Have one of those car shade things in your car? Then you already own a great photography tool, the reflector. You can use the shiny side to bounce a little light onto your subject. Sometimes that little bit of light the reflector provides is just enough to save your otherwise boring shot. Reflectors are so useful and inexpensive I carry around a mini-reflector in my backpack all the time.

Shutter Speed

Change up your shutter speed to capture more or less time in your shot. Using a faster shutter speed can help you capture a shot the instant a ballon pops. Or you may want to slow down your shutter speed to blur passing lights of cars or smooth out the flow of water. All these things require you to manipulate your shutter speed, something that can even be done on your iPhone with the right app.

Do: Use a tripod to stabilize your shots. They even make inexpensive tiny ones for iPhones and other mobile devices.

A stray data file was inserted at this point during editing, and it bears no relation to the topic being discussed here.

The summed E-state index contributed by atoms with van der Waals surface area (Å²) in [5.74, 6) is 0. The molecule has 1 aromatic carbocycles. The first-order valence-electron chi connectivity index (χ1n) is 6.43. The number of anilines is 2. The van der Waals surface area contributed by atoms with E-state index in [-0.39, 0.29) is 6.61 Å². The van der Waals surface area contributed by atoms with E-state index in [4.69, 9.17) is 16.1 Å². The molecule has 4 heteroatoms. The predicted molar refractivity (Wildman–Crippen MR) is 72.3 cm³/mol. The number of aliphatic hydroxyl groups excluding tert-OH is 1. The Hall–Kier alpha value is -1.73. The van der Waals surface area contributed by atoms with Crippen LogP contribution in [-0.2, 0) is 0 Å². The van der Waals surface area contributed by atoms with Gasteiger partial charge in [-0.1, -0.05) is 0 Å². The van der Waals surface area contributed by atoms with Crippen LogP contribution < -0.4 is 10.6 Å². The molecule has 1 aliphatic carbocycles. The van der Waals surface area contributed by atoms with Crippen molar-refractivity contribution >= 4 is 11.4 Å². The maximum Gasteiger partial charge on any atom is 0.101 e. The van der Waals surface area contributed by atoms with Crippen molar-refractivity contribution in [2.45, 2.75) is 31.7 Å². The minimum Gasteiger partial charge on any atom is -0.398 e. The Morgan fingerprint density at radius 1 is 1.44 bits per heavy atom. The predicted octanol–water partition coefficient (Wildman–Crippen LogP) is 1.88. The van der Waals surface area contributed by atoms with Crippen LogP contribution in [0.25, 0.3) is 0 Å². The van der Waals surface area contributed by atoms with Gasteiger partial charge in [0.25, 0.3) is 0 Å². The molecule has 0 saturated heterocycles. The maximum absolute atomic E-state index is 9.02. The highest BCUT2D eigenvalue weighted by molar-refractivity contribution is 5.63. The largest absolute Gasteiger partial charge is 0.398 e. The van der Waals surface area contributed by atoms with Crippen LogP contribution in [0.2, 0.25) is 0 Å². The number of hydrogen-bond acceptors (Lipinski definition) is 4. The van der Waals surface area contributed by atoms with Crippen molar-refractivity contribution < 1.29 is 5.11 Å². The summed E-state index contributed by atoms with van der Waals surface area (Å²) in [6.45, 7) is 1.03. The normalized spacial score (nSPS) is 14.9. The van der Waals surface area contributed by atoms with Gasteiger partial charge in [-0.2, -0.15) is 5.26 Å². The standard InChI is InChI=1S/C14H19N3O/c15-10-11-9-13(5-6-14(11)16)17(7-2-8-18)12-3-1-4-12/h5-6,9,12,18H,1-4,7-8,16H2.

One of the many rivers to be found in Rocky Mountain National Park.

Slow your shutter down to smooth out flowing water.

Remember, there are no real “rules” to photography. These are just a handful of tips and guidelines that usually improve most images. But by knowing the “rules” you can better judge when to use them and when break them. And the most important take-away is practice and experiment – that’s really the only sure way to make your photography great.


About Author

AJ Skiles

AJ moved from Los Angeles to Santa Barbara over 20 years ago. A Liberal Arts major, with a concentration in Communication and Media – AJ has found a new passion for writing while at Antioch University, Santa Barbara.  AJ’s other passions include traveling and visiting the National Parks, movies of all kinds (especially sci-fi movies), and foraging for wild mushrooms in the redwoods.  In another life, AJ used to clean carpets for the stars, including Steven Spielberg, John Candy, and former Governor Arnold Schwarzenegger – true story. While AJ was fired from that job, he still knows how to properly clean carpets and rugs.